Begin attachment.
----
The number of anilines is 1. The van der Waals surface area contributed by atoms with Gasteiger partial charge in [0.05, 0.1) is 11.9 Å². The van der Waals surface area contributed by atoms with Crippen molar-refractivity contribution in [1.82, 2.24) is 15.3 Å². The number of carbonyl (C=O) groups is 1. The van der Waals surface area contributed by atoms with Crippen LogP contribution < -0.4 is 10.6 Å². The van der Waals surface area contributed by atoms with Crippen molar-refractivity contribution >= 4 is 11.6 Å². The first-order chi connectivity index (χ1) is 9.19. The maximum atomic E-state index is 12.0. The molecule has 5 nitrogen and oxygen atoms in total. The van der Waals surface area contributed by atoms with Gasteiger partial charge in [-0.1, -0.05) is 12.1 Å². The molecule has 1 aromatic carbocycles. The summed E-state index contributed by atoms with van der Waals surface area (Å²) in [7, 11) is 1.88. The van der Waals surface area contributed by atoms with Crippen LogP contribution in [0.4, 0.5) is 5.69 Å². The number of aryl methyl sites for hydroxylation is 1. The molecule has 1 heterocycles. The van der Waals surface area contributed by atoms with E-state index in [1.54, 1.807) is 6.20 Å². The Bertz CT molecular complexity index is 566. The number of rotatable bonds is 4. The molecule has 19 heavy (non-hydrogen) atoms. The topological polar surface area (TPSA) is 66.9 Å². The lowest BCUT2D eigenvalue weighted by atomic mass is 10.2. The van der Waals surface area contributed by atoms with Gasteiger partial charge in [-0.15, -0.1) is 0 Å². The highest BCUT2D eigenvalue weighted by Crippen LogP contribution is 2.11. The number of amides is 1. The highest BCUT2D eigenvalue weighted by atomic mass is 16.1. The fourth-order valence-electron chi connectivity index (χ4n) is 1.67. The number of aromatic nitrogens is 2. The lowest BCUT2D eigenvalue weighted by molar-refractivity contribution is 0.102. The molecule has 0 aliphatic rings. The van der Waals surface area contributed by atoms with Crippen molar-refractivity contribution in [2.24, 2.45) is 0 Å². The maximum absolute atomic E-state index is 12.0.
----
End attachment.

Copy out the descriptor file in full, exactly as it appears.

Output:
The number of anilines is 1. The van der Waals surface area contributed by atoms with Gasteiger partial charge in [0.05, 0.1) is 11.9 Å². The van der Waals surface area contributed by atoms with Crippen molar-refractivity contribution in [1.82, 2.24) is 15.3 Å². The number of carbonyl (C=O) groups is 1. The van der Waals surface area contributed by atoms with Crippen LogP contribution < -0.4 is 10.6 Å². The van der Waals surface area contributed by atoms with Crippen molar-refractivity contribution >= 4 is 11.6 Å². The first-order chi connectivity index (χ1) is 9.19. The maximum atomic E-state index is 12.0. The molecule has 5 nitrogen and oxygen atoms in total. The van der Waals surface area contributed by atoms with Gasteiger partial charge in [-0.1, -0.05) is 12.1 Å². The molecule has 1 aromatic carbocycles. The summed E-state index contributed by atoms with van der Waals surface area (Å²) in [7, 11) is 1.88. The van der Waals surface area contributed by atoms with Crippen LogP contribution in [0.4, 0.5) is 5.69 Å². The number of aryl methyl sites for hydroxylation is 1. The molecule has 1 heterocycles. The van der Waals surface area contributed by atoms with E-state index in [1.54, 1.807) is 6.20 Å². The Bertz CT molecular complexity index is 566. The number of rotatable bonds is 4. The molecule has 19 heavy (non-hydrogen) atoms. The topological polar surface area (TPSA) is 66.9 Å². The lowest BCUT2D eigenvalue weighted by atomic mass is 10.2. The van der Waals surface area contributed by atoms with Gasteiger partial charge in [-0.15, -0.1) is 0 Å². The highest BCUT2D eigenvalue weighted by Crippen LogP contribution is 2.11. The number of amides is 1. The highest BCUT2D eigenvalue weighted by atomic mass is 16.1. The fourth-order valence-electron chi connectivity index (χ4n) is 1.67. The number of aromatic nitrogens is 2. The lowest BCUT2D eigenvalue weighted by molar-refractivity contribution is 0.102. The molecule has 0 aliphatic rings. The van der Waals surface area contributed by atoms with Crippen molar-refractivity contribution in [2.24, 2.45) is 0 Å². The maximum absolute atomic E-state index is 12.0.